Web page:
Early in the development of the Prairie Line Trail, “We said that we would like to get a series of rain gardens on the trail as we started to design. We had this vision that this is a perfect way of bringing water down through the campus and so we thought as an amenity, if we had a series of rain gardens, it would be kind of a neat thing to show, and for students to use, maybe for water testing for Environmental Science; things like that,” Director of Physical Planning and Sustainability Milt Tremblay said.
“So, we started talking to the Environmental Science Group from the city and we applied for a Department of Ecology grant,” Tremblay remarks.
With UWT’s support, the City of Tacoma applied for a 1.5 million dollar grant to install a storm water bio-filtration cell, which takes 48 acres off of the hilltop above UWT of untreated water and filters it through the UWT’s water fields and channels the filtered water down to the Foss waterfront.
Tremblay hopes that students will be able to access the filtration system for learning and improving current technology in environmental studies. The original concept was to have two filtration systems: one for experimental programs that would be used as a curriculum-based learning tool that students would control, where they could use different types of filtration materials such as walnut shells or other eco-friendly materials in order to study the different effects the materials might have in producing clean water.
Tremblay said there just wasn’t enough money to engineer and build more filtration pools and hopes the main filtration system with current proven technology will be accessible by students in the future.
While attending a Friends Of The Prairie Line Trail meeting, Elliott Barnett, an Associate Planner with the City of Tacoma, very eloquently expressed the idea of having the filtration system on the trail. “There is a great poetry to the idea of this. The first cut through the forest is now becoming this sort of bull mark for keeping the contaminants from going down to the Puget Sound.” Barnett went on about the trail’s new filtration system: “This really has got a nice line of defense for the Puget Sound.”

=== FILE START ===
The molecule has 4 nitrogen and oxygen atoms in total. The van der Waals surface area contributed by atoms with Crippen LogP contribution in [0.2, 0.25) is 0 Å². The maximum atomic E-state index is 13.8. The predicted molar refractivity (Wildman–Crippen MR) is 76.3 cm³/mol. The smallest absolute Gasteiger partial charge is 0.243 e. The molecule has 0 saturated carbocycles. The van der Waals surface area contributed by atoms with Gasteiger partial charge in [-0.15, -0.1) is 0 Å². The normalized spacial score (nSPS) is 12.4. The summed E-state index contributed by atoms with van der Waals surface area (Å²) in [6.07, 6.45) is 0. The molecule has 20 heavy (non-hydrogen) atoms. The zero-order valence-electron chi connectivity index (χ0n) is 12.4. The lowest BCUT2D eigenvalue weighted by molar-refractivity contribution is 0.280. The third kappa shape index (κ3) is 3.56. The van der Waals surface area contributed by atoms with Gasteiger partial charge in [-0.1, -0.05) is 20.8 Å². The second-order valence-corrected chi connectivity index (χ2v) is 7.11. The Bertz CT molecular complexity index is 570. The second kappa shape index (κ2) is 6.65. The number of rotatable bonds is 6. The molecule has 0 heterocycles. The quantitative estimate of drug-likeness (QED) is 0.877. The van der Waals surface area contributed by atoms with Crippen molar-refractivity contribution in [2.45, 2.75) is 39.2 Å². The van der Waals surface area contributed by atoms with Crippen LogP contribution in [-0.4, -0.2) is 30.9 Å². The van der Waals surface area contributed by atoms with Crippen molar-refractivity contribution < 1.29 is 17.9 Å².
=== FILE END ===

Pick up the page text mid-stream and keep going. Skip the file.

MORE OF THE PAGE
State-designated Innovative Partnership Zone (IPZ) is the UWT’s Clean Water Innovation Laboratory and is charged with protecting and promoting water resources and provides the equipment for testing new technologies in water purification in developing a clean water economy. IPZ along with its partners the City of Tacoma and the UWT received a grant from the Washington Department of Commerce to construct a Clean Water Innovative Development and Technology Transfer Lab on the UWT campus.
This is a collaboration of research; education and local government leaders are designed to accelerate development of globally competitive, research-based urban clean water cluster in Tacoma-Pierce County. The Center for Urban Waters is one of these partners in the development of these types of filtration systems on the Prairie Line Trail. “This is all coming together and it is pretty exciting when you think of everything. It doesn’t happen without us being an urban-serving campus. It doesn’t happen without the environmental services folks being willing to work with us and even the city being willing to say we’ll work with you on these projects,” Tremblay said talking about the new storm water bio filtration system that is now apart of the Prairie Line Trail.